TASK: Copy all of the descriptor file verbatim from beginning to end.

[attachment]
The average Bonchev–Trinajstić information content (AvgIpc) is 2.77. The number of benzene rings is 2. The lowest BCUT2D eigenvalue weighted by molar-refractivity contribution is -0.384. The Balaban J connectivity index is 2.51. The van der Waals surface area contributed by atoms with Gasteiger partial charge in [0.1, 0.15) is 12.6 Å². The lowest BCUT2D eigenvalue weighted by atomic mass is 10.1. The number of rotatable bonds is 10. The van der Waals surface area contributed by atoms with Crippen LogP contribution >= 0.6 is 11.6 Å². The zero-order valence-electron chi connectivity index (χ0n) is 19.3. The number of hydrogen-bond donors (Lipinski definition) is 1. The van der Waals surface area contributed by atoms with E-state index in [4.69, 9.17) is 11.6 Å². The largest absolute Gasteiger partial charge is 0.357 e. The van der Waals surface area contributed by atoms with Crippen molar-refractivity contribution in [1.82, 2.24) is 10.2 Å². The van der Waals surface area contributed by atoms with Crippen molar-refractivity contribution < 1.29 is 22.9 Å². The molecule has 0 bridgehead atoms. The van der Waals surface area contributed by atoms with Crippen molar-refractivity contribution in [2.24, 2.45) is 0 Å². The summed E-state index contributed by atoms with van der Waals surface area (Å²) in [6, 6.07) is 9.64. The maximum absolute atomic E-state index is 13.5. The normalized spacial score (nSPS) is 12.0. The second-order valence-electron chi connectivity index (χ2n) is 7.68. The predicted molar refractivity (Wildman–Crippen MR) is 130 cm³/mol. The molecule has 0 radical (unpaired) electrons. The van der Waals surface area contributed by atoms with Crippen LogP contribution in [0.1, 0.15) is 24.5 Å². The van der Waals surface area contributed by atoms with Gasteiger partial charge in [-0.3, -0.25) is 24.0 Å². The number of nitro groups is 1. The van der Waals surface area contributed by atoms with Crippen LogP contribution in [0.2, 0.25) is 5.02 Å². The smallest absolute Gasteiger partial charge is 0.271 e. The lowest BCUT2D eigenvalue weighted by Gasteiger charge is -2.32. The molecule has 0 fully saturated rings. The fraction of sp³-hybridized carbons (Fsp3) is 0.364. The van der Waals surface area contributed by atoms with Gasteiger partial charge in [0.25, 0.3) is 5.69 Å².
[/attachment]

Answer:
The average Bonchev–Trinajstić information content (AvgIpc) is 2.77. The number of benzene rings is 2. The lowest BCUT2D eigenvalue weighted by molar-refractivity contribution is -0.384. The Balaban J connectivity index is 2.51. The van der Waals surface area contributed by atoms with Gasteiger partial charge in [0.1, 0.15) is 12.6 Å². The lowest BCUT2D eigenvalue weighted by atomic mass is 10.1. The number of rotatable bonds is 10. The van der Waals surface area contributed by atoms with Crippen LogP contribution >= 0.6 is 11.6 Å². The zero-order valence-electron chi connectivity index (χ0n) is 19.3. The number of hydrogen-bond donors (Lipinski definition) is 1. The van der Waals surface area contributed by atoms with E-state index in [4.69, 9.17) is 11.6 Å². The largest absolute Gasteiger partial charge is 0.357 e. The van der Waals surface area contributed by atoms with Crippen molar-refractivity contribution in [1.82, 2.24) is 10.2 Å². The van der Waals surface area contributed by atoms with Crippen molar-refractivity contribution < 1.29 is 22.9 Å². The molecule has 0 bridgehead atoms. The van der Waals surface area contributed by atoms with Crippen molar-refractivity contribution in [2.24, 2.45) is 0 Å². The summed E-state index contributed by atoms with van der Waals surface area (Å²) in [6, 6.07) is 9.64. The maximum absolute atomic E-state index is 13.5. The normalized spacial score (nSPS) is 12.0. The second-order valence-electron chi connectivity index (χ2n) is 7.68. The predicted molar refractivity (Wildman–Crippen MR) is 130 cm³/mol. The molecule has 0 radical (unpaired) electrons. The van der Waals surface area contributed by atoms with Crippen LogP contribution in [0.1, 0.15) is 24.5 Å². The van der Waals surface area contributed by atoms with Gasteiger partial charge in [-0.3, -0.25) is 24.0 Å². The number of nitro groups is 1. The van der Waals surface area contributed by atoms with Crippen LogP contribution in [0.2, 0.25) is 5.02 Å². The smallest absolute Gasteiger partial charge is 0.271 e. The lowest BCUT2D eigenvalue weighted by Gasteiger charge is -2.32. The molecule has 0 fully saturated rings. The fraction of sp³-hybridized carbons (Fsp3) is 0.364. The van der Waals surface area contributed by atoms with Gasteiger partial charge in [0.25, 0.3) is 5.69 Å².